5. Apollo’s twin sister : ARTEMIS
In Greek mythology, Zeus and Leto are the father and mother of the twins Apollo and Artemis. The twins are sometimes referred to as the Letoides, after their mother.

7. “Brooklyn” actress Saoirse ___ : RONAN
Saoirse Ronan is an Irish-American actress, having been born in the Bronx, New York and raised in Carlow and Dublin in Ireland. Ronan’s big break came when she was cast in the 2007 film “Atonement” at 12 years of age, a role for which she won that year’s Best Supporting Actress Oscar. “Saoirse” is the Irish word for “freedom”.

8. Some E.R. cases : ODS
Overdoses (ODs)

9. “Moon River” composer : MANCINI
The lovely song “Moon River” was written by Johnny Mercer and Henry Mancini. It was of sung by Audrey Hepburn in the wonderful 1961 movie “Breakfast at Tiffany’s”. The song went on to become the theme song for Andy Williams who performed it at the Academy Awards ceremony in 1962.

12. Victoria’s Secret buy, informally : CAMI
A camisole (also “cami”) is a sleeveless undergarment worn by women that extends down to the waist. “Camisole” is a French word that we imported into English, which ultimately derives from the Latin “camisia” meaning “shirt, nightgown”.

Victoria’s Secret was founded in 1977 in San Francisco, California. The founder wanted to create an environment where men were comfortable buying lingerie for their wives or girlfriends, an alternative to a department store.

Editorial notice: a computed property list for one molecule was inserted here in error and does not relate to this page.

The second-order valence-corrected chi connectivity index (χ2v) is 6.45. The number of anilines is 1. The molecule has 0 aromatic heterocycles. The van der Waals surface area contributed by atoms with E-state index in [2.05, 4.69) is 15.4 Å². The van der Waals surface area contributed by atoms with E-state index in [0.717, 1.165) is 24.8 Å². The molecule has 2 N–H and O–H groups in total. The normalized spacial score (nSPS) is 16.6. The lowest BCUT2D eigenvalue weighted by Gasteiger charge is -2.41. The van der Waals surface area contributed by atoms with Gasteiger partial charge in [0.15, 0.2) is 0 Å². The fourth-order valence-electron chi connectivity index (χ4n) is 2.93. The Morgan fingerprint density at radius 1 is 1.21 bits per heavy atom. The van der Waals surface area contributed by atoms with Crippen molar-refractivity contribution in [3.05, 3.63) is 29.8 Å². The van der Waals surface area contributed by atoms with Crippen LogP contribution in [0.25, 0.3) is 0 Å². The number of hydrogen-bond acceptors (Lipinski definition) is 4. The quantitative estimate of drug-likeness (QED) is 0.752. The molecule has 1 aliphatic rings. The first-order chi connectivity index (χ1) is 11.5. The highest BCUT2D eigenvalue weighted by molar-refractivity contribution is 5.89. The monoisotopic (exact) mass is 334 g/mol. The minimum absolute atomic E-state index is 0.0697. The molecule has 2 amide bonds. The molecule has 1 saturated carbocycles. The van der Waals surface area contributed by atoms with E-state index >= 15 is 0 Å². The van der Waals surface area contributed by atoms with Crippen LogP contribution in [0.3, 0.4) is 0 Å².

20. ___ Ste. Marie : SAULT
Sault Ste. Marie is the name of two cities on either side of the Canada-US border, one in Ontario and the other in Michigan. The two cities were originally one settlement in the 17th century, established by Jesuit Missionaries. The missionaries gave the settlement the name “Sault Sainte Marie”, which can be translated as “Saint Mary’s Falls”. The city was one community until 1817, when a US-UK Joint Boundary Commission set the border along the St. Mary’s River.

22. 1940s pinup Betty : GRABLE
The actress Betty Grable was the biggest earner for 20th Century-Fox in 1943, and in 1947 was the highest-paid entertainer in the whole country. It was said that Grable had the most beautiful legs in Hollywood. A famous photograph of her in a bathing suit made her the most popular pin-up girl of WWII.

23. Steaming Mexican treat : TAMALE
A tamale is a traditional dish from Central America composed of a starchy dough that is steamed or boiled in a wrapper made from a corn husk or banana leaf. The dough is called masa, and can include many different ingredients including meat, cheese fruit and vegetables.

27. Desert that ancient traders crossed : GOBI
The large desert in Asia called the Gobi lies in northern China and southern Mongolia. The Gobi desert is growing at an alarming rate, particularly towards the south. This “desertification” is caused by increased human activity. The Chinese government is trying to halt the desert’s progress by planting great swaths of new forest, the so called “Green Wall of China”. The name “Gobi” is Mongolian for “waterless place, semidesert”.

29. Shorthand takers : STENOS
Stenography is the process of writing in shorthand. The term comes from the Greek “steno” (narrow) and “graphe” (writing).

30. ___ franca (common tongue) : LINGUA